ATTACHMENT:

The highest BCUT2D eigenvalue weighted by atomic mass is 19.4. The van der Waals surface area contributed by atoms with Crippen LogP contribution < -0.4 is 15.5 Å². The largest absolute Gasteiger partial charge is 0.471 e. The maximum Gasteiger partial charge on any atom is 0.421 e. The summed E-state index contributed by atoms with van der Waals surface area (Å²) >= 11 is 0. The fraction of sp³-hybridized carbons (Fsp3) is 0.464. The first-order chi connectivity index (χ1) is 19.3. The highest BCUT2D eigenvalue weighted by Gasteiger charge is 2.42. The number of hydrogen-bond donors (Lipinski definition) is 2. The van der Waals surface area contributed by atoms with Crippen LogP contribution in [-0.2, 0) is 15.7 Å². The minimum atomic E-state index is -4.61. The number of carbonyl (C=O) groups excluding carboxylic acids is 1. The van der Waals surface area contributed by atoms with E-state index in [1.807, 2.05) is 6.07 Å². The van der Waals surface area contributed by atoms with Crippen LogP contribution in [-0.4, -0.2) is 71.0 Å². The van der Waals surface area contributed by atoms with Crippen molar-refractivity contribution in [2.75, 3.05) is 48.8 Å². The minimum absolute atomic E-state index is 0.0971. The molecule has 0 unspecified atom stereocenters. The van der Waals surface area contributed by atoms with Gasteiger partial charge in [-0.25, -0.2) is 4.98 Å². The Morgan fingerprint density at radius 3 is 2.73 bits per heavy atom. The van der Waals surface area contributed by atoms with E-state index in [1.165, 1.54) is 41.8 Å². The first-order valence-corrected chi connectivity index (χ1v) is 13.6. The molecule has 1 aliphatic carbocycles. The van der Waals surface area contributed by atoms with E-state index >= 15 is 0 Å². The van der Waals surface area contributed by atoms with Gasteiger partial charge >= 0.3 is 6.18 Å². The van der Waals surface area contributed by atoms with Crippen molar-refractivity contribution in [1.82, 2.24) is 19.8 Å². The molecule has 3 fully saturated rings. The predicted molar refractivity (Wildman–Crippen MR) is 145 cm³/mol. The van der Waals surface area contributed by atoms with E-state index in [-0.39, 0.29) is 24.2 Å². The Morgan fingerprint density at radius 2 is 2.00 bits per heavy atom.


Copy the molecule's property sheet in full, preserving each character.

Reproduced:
The highest BCUT2D eigenvalue weighted by atomic mass is 19.4. The van der Waals surface area contributed by atoms with Crippen LogP contribution < -0.4 is 15.5 Å². The largest absolute Gasteiger partial charge is 0.471 e. The maximum Gasteiger partial charge on any atom is 0.421 e. The summed E-state index contributed by atoms with van der Waals surface area (Å²) >= 11 is 0. The fraction of sp³-hybridized carbons (Fsp3) is 0.464. The first-order chi connectivity index (χ1) is 19.3. The highest BCUT2D eigenvalue weighted by Gasteiger charge is 2.42. The number of hydrogen-bond donors (Lipinski definition) is 2. The van der Waals surface area contributed by atoms with Crippen LogP contribution in [-0.2, 0) is 15.7 Å². The minimum atomic E-state index is -4.61. The number of carbonyl (C=O) groups excluding carboxylic acids is 1. The van der Waals surface area contributed by atoms with E-state index in [1.807, 2.05) is 6.07 Å². The van der Waals surface area contributed by atoms with Crippen LogP contribution in [-0.4, -0.2) is 71.0 Å². The van der Waals surface area contributed by atoms with Crippen molar-refractivity contribution in [2.75, 3.05) is 48.8 Å². The minimum absolute atomic E-state index is 0.0971. The molecule has 0 unspecified atom stereocenters. The van der Waals surface area contributed by atoms with Gasteiger partial charge in [-0.25, -0.2) is 4.98 Å². The Morgan fingerprint density at radius 3 is 2.73 bits per heavy atom. The van der Waals surface area contributed by atoms with E-state index in [1.165, 1.54) is 41.8 Å². The first-order valence-corrected chi connectivity index (χ1v) is 13.6. The molecule has 1 aliphatic carbocycles. The van der Waals surface area contributed by atoms with E-state index >= 15 is 0 Å². The van der Waals surface area contributed by atoms with Gasteiger partial charge >= 0.3 is 6.18 Å². The van der Waals surface area contributed by atoms with Crippen molar-refractivity contribution in [1.82, 2.24) is 19.8 Å². The molecule has 3 fully saturated rings. The predicted molar refractivity (Wildman–Crippen MR) is 145 cm³/mol. The van der Waals surface area contributed by atoms with E-state index in [-0.39, 0.29) is 24.2 Å². The Morgan fingerprint density at radius 2 is 2.00 bits per heavy atom.